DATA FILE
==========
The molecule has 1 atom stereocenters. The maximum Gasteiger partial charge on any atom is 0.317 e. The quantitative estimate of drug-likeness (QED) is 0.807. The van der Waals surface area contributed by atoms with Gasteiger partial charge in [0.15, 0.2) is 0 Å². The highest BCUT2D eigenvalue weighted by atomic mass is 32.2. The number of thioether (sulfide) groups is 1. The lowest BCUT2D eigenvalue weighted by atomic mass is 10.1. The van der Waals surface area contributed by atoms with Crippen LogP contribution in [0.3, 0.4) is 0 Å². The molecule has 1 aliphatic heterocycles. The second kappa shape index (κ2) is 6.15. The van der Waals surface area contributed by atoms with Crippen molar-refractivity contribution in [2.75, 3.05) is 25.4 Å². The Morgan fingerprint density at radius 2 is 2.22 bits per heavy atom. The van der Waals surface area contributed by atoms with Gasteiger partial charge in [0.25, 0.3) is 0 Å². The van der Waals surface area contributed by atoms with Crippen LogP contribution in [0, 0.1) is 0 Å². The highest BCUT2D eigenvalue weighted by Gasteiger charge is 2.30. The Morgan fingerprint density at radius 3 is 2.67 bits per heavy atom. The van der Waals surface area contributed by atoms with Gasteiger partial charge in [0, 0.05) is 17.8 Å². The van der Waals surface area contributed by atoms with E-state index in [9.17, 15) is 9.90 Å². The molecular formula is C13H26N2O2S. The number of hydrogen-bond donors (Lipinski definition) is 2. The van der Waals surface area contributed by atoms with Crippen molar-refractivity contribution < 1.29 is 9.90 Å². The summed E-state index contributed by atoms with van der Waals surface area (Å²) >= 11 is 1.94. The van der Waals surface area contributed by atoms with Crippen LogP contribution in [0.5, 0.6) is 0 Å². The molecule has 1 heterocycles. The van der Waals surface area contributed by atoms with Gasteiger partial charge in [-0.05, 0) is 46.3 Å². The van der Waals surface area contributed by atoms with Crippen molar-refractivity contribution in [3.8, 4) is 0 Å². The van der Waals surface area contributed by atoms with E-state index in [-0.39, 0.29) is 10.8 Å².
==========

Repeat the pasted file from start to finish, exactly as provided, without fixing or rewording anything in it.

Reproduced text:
The molecule has 1 atom stereocenters. The maximum Gasteiger partial charge on any atom is 0.317 e. The quantitative estimate of drug-likeness (QED) is 0.807. The van der Waals surface area contributed by atoms with Gasteiger partial charge in [0.15, 0.2) is 0 Å². The highest BCUT2D eigenvalue weighted by atomic mass is 32.2. The number of thioether (sulfide) groups is 1. The lowest BCUT2D eigenvalue weighted by atomic mass is 10.1. The van der Waals surface area contributed by atoms with Crippen LogP contribution in [0.3, 0.4) is 0 Å². The molecule has 1 aliphatic heterocycles. The second kappa shape index (κ2) is 6.15. The van der Waals surface area contributed by atoms with Crippen molar-refractivity contribution in [2.75, 3.05) is 25.4 Å². The Morgan fingerprint density at radius 2 is 2.22 bits per heavy atom. The van der Waals surface area contributed by atoms with Gasteiger partial charge in [0.25, 0.3) is 0 Å². The van der Waals surface area contributed by atoms with Crippen LogP contribution in [0, 0.1) is 0 Å². The highest BCUT2D eigenvalue weighted by Gasteiger charge is 2.30. The Morgan fingerprint density at radius 3 is 2.67 bits per heavy atom. The van der Waals surface area contributed by atoms with Gasteiger partial charge in [0, 0.05) is 17.8 Å². The van der Waals surface area contributed by atoms with E-state index in [9.17, 15) is 9.90 Å². The molecular formula is C13H26N2O2S. The number of hydrogen-bond donors (Lipinski definition) is 2. The van der Waals surface area contributed by atoms with Crippen molar-refractivity contribution < 1.29 is 9.90 Å². The summed E-state index contributed by atoms with van der Waals surface area (Å²) >= 11 is 1.94. The van der Waals surface area contributed by atoms with Crippen LogP contribution in [0.5, 0.6) is 0 Å². The molecule has 1 heterocycles. The van der Waals surface area contributed by atoms with Gasteiger partial charge in [-0.05, 0) is 46.3 Å². The van der Waals surface area contributed by atoms with Crippen molar-refractivity contribution in [3.8, 4) is 0 Å². The van der Waals surface area contributed by atoms with E-state index in [-0.39, 0.29) is 10.8 Å².